An extensive microbial life on Mars was discovered long back in 1976. These are the findings of a major study recently conducted by a team of researchers from the Arizona University, Tempe and the National Instituted of Health.
In “The Case for Extant Life on Mars and Its Possible Detection by the Viking Labeled Release Experiment,” coauthors Gilbert V. Levin, Arizona State University, Tempe, and Patricia Ann Straat, National Institutes of Health, Bethesda, MD (retired), clearly outline the evidence to support the “biological hypothesis”, which argues that the results of the 1976 Viking Labeled Release experiment were positive for extant microbial life on the surface of Mars.
Further, Drs. Levin and Straat evaluate the “non-biological hypotheses” to explain the Viking results, which many scientists support, but the authors conclude that the experimental evidence supports a biological explanation and the likelihood that microorganisms were able to evolve and adapt to be able to survive in the harsh conditions of the Martian environment.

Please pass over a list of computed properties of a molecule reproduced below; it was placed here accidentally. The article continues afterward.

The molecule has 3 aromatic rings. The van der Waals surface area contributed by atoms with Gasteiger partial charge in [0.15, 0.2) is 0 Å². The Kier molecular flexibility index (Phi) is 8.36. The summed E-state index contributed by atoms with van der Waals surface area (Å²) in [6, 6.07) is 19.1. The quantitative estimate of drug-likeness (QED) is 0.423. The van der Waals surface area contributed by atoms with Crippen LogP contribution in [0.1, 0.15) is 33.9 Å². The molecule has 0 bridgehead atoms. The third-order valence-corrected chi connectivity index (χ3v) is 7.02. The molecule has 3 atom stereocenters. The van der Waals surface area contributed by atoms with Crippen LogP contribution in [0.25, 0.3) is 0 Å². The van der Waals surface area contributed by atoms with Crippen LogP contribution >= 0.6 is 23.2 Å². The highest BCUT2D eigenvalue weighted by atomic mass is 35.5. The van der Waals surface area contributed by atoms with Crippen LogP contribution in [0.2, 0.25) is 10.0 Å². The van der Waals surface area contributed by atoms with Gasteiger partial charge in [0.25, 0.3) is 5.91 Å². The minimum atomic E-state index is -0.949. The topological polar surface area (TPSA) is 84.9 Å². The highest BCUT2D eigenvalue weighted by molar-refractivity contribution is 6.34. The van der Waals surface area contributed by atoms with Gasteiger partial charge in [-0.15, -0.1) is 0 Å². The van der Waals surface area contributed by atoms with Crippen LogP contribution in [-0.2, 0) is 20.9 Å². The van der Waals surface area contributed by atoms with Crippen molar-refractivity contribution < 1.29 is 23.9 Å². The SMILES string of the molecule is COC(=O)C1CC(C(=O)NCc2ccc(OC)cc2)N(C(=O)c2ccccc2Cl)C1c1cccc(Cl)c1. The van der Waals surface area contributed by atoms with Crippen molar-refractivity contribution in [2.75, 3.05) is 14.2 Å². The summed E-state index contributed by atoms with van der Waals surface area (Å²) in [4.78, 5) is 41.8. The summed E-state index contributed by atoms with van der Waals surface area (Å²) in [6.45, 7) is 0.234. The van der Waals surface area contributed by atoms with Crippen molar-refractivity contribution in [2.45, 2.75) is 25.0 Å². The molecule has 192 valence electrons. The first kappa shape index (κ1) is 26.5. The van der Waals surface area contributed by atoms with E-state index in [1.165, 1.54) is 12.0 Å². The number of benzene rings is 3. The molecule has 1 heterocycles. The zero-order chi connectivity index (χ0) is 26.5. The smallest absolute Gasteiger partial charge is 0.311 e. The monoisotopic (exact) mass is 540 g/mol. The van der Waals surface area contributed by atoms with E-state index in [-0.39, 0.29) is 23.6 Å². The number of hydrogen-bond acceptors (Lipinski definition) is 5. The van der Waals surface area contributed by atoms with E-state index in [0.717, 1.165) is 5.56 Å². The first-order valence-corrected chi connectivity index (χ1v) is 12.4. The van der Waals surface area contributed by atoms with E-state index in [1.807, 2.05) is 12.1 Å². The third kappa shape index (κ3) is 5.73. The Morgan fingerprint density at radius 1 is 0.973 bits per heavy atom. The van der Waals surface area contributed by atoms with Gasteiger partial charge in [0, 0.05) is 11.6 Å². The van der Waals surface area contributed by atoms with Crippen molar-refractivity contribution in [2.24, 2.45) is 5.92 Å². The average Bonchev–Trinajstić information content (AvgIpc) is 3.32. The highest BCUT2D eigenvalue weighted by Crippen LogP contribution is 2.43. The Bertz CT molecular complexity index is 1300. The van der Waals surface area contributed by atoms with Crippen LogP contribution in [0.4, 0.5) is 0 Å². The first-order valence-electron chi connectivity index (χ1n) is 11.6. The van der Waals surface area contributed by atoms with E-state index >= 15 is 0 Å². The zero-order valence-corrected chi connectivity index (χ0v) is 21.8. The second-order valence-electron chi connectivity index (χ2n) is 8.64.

“Even if one is not convinced that the Viking LR results give strong evidence for life on Mars, this paper clearly shows that the possibility must be considered,” says Chris McKay, PhD, Senior Editor of Astrobiology and an astrobiologist with NASA Ames Research Center, Moffett Field, CA. “We cannot rule out the biological explanation. This has implications for plans for sample return from Mars and for future human missions.”